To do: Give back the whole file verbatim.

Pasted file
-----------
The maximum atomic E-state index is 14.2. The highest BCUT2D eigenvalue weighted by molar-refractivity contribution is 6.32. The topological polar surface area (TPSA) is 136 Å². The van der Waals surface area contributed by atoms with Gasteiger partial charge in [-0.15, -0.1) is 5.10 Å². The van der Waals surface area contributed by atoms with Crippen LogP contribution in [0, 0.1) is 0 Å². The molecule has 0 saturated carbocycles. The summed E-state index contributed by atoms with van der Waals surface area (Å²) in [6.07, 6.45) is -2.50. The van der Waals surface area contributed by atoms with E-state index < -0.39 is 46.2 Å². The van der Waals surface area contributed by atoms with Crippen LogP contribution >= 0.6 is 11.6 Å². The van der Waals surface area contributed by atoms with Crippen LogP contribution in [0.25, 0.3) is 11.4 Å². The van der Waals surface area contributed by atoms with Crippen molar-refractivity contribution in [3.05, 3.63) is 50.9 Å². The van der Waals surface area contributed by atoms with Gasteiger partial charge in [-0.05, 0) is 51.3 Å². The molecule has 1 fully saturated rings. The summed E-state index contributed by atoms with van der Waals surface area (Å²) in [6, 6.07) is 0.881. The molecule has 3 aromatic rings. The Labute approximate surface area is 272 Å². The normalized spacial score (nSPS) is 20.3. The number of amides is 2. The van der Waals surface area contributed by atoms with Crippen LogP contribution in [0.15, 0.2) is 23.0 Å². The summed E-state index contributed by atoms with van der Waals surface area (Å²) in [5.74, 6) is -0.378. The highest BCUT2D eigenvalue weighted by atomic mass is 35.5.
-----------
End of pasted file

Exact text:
The maximum atomic E-state index is 14.2. The highest BCUT2D eigenvalue weighted by molar-refractivity contribution is 6.32. The topological polar surface area (TPSA) is 136 Å². The van der Waals surface area contributed by atoms with Gasteiger partial charge in [-0.15, -0.1) is 5.10 Å². The van der Waals surface area contributed by atoms with Crippen LogP contribution in [0, 0.1) is 0 Å². The molecule has 0 saturated carbocycles. The summed E-state index contributed by atoms with van der Waals surface area (Å²) in [6.07, 6.45) is -2.50. The van der Waals surface area contributed by atoms with E-state index < -0.39 is 46.2 Å². The van der Waals surface area contributed by atoms with Crippen LogP contribution >= 0.6 is 11.6 Å². The van der Waals surface area contributed by atoms with Crippen LogP contribution in [0.25, 0.3) is 11.4 Å². The van der Waals surface area contributed by atoms with Crippen molar-refractivity contribution in [3.05, 3.63) is 50.9 Å². The van der Waals surface area contributed by atoms with Gasteiger partial charge in [-0.05, 0) is 51.3 Å². The molecule has 1 fully saturated rings. The summed E-state index contributed by atoms with van der Waals surface area (Å²) in [6, 6.07) is 0.881. The molecule has 3 aromatic rings. The Labute approximate surface area is 272 Å². The normalized spacial score (nSPS) is 20.3. The number of amides is 2. The van der Waals surface area contributed by atoms with Crippen LogP contribution in [0.15, 0.2) is 23.0 Å². The summed E-state index contributed by atoms with van der Waals surface area (Å²) in [5.74, 6) is -0.378. The highest BCUT2D eigenvalue weighted by atomic mass is 35.5.